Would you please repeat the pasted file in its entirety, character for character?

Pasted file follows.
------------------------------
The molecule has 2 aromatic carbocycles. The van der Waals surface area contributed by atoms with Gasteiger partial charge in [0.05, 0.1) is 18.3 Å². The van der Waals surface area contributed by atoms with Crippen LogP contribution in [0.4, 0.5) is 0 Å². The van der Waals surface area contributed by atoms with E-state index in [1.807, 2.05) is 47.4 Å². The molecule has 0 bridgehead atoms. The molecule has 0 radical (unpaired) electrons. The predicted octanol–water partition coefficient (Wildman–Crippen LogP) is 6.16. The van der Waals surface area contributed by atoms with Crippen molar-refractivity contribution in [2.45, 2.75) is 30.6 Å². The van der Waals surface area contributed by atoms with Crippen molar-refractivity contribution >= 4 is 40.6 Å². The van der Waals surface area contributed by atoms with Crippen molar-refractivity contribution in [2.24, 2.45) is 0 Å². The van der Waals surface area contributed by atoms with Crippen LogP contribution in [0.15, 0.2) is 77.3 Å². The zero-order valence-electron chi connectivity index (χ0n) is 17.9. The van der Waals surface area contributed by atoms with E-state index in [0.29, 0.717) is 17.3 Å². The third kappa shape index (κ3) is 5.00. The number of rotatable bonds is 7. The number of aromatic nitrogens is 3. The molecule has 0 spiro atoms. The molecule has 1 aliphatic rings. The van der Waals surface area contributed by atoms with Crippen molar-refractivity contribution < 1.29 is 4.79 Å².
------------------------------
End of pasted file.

The molecule has 2 aromatic carbocycles. The van der Waals surface area contributed by atoms with Gasteiger partial charge in [0.05, 0.1) is 18.3 Å². The van der Waals surface area contributed by atoms with Crippen LogP contribution in [0.4, 0.5) is 0 Å². The van der Waals surface area contributed by atoms with E-state index in [1.807, 2.05) is 47.4 Å². The molecule has 0 bridgehead atoms. The molecule has 0 radical (unpaired) electrons. The predicted octanol–water partition coefficient (Wildman–Crippen LogP) is 6.16. The van der Waals surface area contributed by atoms with Crippen molar-refractivity contribution in [2.45, 2.75) is 30.6 Å². The van der Waals surface area contributed by atoms with Crippen molar-refractivity contribution >= 4 is 40.6 Å². The van der Waals surface area contributed by atoms with Crippen molar-refractivity contribution in [2.24, 2.45) is 0 Å². The van der Waals surface area contributed by atoms with Crippen LogP contribution in [0.15, 0.2) is 77.3 Å². The zero-order valence-electron chi connectivity index (χ0n) is 17.9. The van der Waals surface area contributed by atoms with E-state index in [0.29, 0.717) is 17.3 Å². The third kappa shape index (κ3) is 5.00. The number of rotatable bonds is 7. The number of aromatic nitrogens is 3. The molecule has 0 spiro atoms. The molecule has 1 aliphatic rings. The van der Waals surface area contributed by atoms with Crippen molar-refractivity contribution < 1.29 is 4.79 Å².